Failing to Hire Qualified Harbor Workers
It is the responsibility of the seaman’s employer to insure that working conditions are safe and that adequate safety, training, and security measures have been put in place to prevent accidents. In the event that the seaman’s employer and/or the owner of the vessel are two different parties, the injured seaman or his/her family can file an unseaworthiness claim against the vessel owner for compensation. The hiring of qualified and competent, trained harbor workers is integral to every worker’s safety and well-being on the job.
A maritime injury is an injury that occurs when a “seaman” is injured on the water while working for their employer.
There are several categories of individuals who may be injured at sea or in a maritime setting that qualify for Workers’ Compensation. These include:
- Seamen and fishermen
- Longshoremen and harbor workers
Seamen and fishermen
A seaman is defined as someone who works a majority of his or her time on a vessel or doing work for a vessel. Seamen can be fishermen, merchant mariners, ferry workers or deckhands and cooks. Even a musician and waiter on a passenger vessel could be classified as a seaman.
Longshoremen and harbor workers
A longshoreman is a worker who works on or near the water. This person is responsible for loading, unloading and tying a vessel. A harbor worker is an employee who repairs, converts, breaks apart and/or builds a vessel.
If a shipowner’s negligence caused your injury, you may be able to sue the ship owner for damages.
Any paying passengers who were injured on a boat or cruise ship may sue the boat owner for personal injuries suffered while on board. Passengers typically have a year to file this claim. You may be required to give the boat owner notice of your injury within a specified time. So it is important to consult an attorney if you are a passenger who has been hurt at sea.
Instead of being a state workers’ compensation claim, a maritime injury is typically covered by the Jones Act.
The Jones Act was officially called the “Merchant Marine Act” of 1920. It was developed and passed in response to the health and safety concerns of the Merchant Marine, and to establish protections for sailors. Before the Jones Act was passed, sailors and boatmen who were hurt on the job had few choices if they were injured at sea or preparing for sea. After identifying the danger of working at sea and the value of qualified seamen, the Jones Act was created to give these hard workers benefits in the event of an injury or illness.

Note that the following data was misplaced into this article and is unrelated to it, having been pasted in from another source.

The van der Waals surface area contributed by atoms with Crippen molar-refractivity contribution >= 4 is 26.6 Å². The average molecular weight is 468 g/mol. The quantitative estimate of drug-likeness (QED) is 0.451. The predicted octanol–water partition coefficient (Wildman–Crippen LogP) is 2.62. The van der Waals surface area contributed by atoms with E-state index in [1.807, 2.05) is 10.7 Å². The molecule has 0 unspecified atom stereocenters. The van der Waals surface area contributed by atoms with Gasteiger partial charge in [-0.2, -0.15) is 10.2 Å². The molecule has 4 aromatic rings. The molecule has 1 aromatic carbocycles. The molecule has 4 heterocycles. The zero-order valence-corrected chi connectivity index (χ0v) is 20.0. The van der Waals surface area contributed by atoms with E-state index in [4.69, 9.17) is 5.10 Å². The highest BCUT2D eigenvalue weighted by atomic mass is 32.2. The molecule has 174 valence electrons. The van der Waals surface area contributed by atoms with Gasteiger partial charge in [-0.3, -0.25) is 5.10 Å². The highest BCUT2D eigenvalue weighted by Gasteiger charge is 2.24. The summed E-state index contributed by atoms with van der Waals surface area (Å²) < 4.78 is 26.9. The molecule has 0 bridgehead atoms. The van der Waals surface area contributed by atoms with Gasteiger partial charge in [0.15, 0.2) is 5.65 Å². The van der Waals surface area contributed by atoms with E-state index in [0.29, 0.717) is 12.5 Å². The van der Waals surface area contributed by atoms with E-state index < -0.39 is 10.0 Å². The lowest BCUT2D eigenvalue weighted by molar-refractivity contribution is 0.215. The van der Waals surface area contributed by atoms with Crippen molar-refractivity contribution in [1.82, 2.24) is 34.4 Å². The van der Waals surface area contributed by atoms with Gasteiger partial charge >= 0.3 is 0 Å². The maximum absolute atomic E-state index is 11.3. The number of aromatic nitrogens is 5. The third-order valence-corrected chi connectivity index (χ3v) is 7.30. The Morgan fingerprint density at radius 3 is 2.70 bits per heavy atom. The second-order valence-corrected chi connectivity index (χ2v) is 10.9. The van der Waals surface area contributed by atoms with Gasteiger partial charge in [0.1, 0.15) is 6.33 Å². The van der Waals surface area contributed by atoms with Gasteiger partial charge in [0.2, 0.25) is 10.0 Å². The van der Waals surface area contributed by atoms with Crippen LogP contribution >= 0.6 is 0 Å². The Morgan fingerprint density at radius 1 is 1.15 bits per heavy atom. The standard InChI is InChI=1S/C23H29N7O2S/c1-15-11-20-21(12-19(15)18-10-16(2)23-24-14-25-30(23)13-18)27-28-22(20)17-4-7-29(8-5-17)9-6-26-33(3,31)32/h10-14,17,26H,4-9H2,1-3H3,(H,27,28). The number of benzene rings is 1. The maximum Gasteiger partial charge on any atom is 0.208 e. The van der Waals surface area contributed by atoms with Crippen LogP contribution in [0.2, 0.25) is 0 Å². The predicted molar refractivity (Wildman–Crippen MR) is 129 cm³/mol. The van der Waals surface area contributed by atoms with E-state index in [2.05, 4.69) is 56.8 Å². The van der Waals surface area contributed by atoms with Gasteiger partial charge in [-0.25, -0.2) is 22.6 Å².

To establish a maritime injury claim, seaman must prove that a negligent action or an “unseaworthy” activity occurred on board of the vessel that resulted in your injury.
Some examples of negligence include:
- Failure to provide safe equipment or proper vessel maintenance
- Working in severe weather
- Failure to follow the safety rules or to provide a safe work environment
- Requiring seaman to work long, excessive hours
- Failure to hire a competent captain or crew
- Failure to provide appropriate equipment or guards on the machinery
- Not providing prompt or sufficient medical treatment
- Failure to provide appropriate gear, or properly train the crew
If the vessel or equipment is defective or in some way unfit, this can be considered “unseaworthiness.”
Some examples include:
- Faulty equipment
- Insufficient crew
- Broken planks or deck boards;
- Fluid or oil on deck that makes it slippery
- Deck obstructions or tripping hazards
- Defective tools
- The absence of proper lifesaving equipment
Protect Your Rights
If you or a loved one was hurt at sea or preparing a vessel for sea, you may not know how to get the compensation you deserve. Please schedule a maritime injury consultation with the Louisiana personal injury lawyers at the offices of L. Clayton Burgess. Our persistence and experience will get you the money you deserve.
CALL THE EXPERIENCED ATTORNEYS AT THE LAW OFFICES OF L. CLAYTON BURGESS TODAY TO SCHEDULE A FREE CONSULTATION.
The statute of limitations for filing for compensation under the LHWCA is short. Please call the Law Offices of L.CLAYTON BURGESS today to discuss your claim. LHWCA claims can be filed against the worker’s employer, such as the shipping company, a contracting company, or a boat operator or owner.
Insurance companies will often fight to pay the minimum recovery amounts to injured workers. The Law Offices of L. Clayton Burgess are known for their aggressive handling of our client’s insurance claims when seeking justice for our clients and will fight for your compensation.
Clay Burgess offers his clients highly effective skills and strategies and an in-depth knowledge of maritime injuries and the laws that govern various accidents. Call us today with your questions about your case and we will respond and answer your questions promptly.
We can also file a personal injury claim or lawsuit against any third party whose negligence may have contributed to your accident. It is important that you contact Clay Burgess before trying to negotiate a settlement with any insurance company. The statute of limitations for filing a claim may be short, so don’t hesitate. Call Clay Burgess now at 337-234-7573 or toll free 877-234-7573 to discuss your case FREE of charge.